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5 Female Athletes Who Ditched the Dress Code

By: Bailey Massey

Edited By: Kylie Augis


It's no secret that women have long been held to different standards when it comes to their wardrobe. This is just as true in the world of sports, and female athlete’s uniforms have certainly come a long way since the early days. Despite this, there still remains a level of modesty and class expected of female athletes that men aren’t held to. In this article, I’ll be highlighting 5 different female athletes throughout history who pushed the boundaries of sexist uniforms and helped shape the uniforms we know today.


1. Florence Griffith Joyner

Showcased above is Florence Griffith Joyner, aka “Flo-Jo,” wearing a one-legged tracksuit. While other competitors usually tied up their hair and stuck to the standard track and field uniform of a shirt and short bottoms, Joyner rocked long hair and nails alongside her signature suit. Her outfits and accessories made her a trailblazer, with Black women following in her footsteps on and off the track by using their fashion choices to showcase their individuality. She was such an icon that she eventually ended up with her own Barbie.


2. Serena Williams


Serena Williams has never been known to care what other people think about her. That applies to her fashion choices just as much as it does to her personal life. The above photo isn’t the only example of Williams pushing uniform boundaries, but is arguably the most iconic one. She sported a black catsuit to the French Open in 2018 due to her concern about blood clots after having developed one following the birth of her daughter Alexis in 2017. She went on to reveal that this blood clot had almost claimed her life. After wearing the catsuit, the president of the French Tennis Federation said the outfit “wouldn’t be back.” It “went too far,” he continued. It didn’t “respect the game and the place.” And before you ask, no, this isn’t the first time a female tennis player wore a suit like this. Many believe she was chastised as harshly as she was because her body type is more muscular and curvier than the “typical” tennis player, and this suit accentuated that. How did Williams respond to all the hate she received? She wore a tutu to her next match.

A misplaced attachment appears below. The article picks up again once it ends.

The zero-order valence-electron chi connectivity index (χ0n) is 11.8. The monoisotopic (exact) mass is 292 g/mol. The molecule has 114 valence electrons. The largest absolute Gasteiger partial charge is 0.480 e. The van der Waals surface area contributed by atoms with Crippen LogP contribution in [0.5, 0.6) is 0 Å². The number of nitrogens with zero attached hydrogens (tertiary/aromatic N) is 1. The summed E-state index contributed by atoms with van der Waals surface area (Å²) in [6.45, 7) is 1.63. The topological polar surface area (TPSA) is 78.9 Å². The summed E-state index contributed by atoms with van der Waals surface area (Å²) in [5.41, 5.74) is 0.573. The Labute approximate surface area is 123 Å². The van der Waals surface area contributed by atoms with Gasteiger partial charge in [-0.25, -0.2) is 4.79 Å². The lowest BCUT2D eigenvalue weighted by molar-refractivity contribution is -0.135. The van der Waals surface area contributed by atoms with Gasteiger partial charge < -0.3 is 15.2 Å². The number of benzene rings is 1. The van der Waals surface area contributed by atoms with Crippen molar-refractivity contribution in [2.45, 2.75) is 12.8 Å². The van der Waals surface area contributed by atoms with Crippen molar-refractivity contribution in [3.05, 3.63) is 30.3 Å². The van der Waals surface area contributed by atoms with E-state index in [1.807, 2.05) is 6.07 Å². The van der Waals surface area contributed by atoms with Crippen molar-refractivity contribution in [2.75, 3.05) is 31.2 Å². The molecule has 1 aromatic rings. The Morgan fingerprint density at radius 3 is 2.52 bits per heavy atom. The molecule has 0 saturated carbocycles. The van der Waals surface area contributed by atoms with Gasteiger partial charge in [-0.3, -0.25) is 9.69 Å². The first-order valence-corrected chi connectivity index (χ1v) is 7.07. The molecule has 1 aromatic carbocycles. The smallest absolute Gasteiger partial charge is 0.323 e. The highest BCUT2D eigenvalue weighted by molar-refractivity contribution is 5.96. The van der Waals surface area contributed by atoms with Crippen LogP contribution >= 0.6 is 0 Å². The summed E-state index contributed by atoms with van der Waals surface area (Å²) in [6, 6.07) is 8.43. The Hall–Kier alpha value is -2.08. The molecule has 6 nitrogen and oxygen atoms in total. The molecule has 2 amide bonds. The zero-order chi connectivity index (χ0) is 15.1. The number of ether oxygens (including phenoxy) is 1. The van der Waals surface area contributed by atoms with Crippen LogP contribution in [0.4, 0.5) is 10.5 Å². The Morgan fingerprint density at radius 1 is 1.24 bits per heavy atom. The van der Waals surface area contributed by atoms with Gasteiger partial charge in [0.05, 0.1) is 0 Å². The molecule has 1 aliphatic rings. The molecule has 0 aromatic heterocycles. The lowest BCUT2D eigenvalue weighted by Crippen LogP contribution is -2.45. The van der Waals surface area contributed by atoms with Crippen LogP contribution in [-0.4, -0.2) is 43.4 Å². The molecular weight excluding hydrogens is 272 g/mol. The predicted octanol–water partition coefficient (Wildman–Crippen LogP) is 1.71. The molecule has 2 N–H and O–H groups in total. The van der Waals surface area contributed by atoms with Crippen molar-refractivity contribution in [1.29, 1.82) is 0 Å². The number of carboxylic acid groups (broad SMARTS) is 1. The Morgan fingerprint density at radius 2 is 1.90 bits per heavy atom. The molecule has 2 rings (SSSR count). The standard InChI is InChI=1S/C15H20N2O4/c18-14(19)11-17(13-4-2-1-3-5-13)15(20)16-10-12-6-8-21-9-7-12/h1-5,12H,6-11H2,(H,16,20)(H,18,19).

3. Norwegian Beach Handball Team


Back in 2021, the Norwegian Beach Handball team protested sexist uniforms by wearing shorts instead of the standard bikini bottoms. The Disciplinary Committee of the European Handball Federation (EHF) fined the Norway team 1,500 euros ($1,768), or 150 euros per player, for "improper clothing" after they wore shorts in their loss to Spain at the European Beach Handball Championship. Ahead of the tournament, Norway asked the EHF for permission to play in shorts, but were told that breaches of the rules were punishable by fines. They complied, until their last match. Singer P!nk expressed her support for the team and this decision, and offered to pay the fine for them.


4. German Olympic Gymnastics Team


Back in 2021, the German gymnastics team traded standard bikini-cut leotards for full-body unitards during an Olympics qualifying round. This was done in an effort to prevent the sexualization of their bodies and the sport, and to just feel comfortable while competing. Following this, the German federation issued a statement after its gymnasts' appearance at the European Championships, explaining the decision to not wear more commonly used leotards was a choice among their athletes to take a stance against sexualization in gymnastics. While there was widespread support for the team upon making this bold statement, many argue that it is Muslim athletes who've been disqualified for their body-covering outfits in the past that have paved the way for the German team. Regardless, this was certainly a massive step in the right direction in terms of achieving a more comfortable and less sexualized uniform standard for gymnasts nationwide.


5. Billie Jean King


Perhaps one of the earliest examples of female athletes pushing boundaries is the infamous Billie Jean King. Back in the 1950s, when King was 11 years old, she wore shorts that her mom made to an amateur tennis tournament. What was considered “appropriate” at the time was a tennis skirt. King couldn't afford a tennis dress, and therefore had to forego the traditional outfit. As a result, she was excluded from a group shot with the other athletes because her attire was considered "inappropriate." What may seem like a minuscule event actually deeply affected King and put her on a path to fight for women's equality in tennis, while also putting her own mark on female tennis outfits.




To Sum it Up


While full equality has not yet been achieved for female athletes, we inch closer and closer all the time. These women are just a small group of dozens of athletes who have advocated for less sexualized attire amongst other equalities, such as pay and rules. While they may not be the very first, nor the last, these women have publicly stood up for what they believe in and unapologetically defied the rules. By doing so, they all helped create a more lax uniform standard in one way or another. And, their advocacy will continue to inspire more female athletes in many generations to come.

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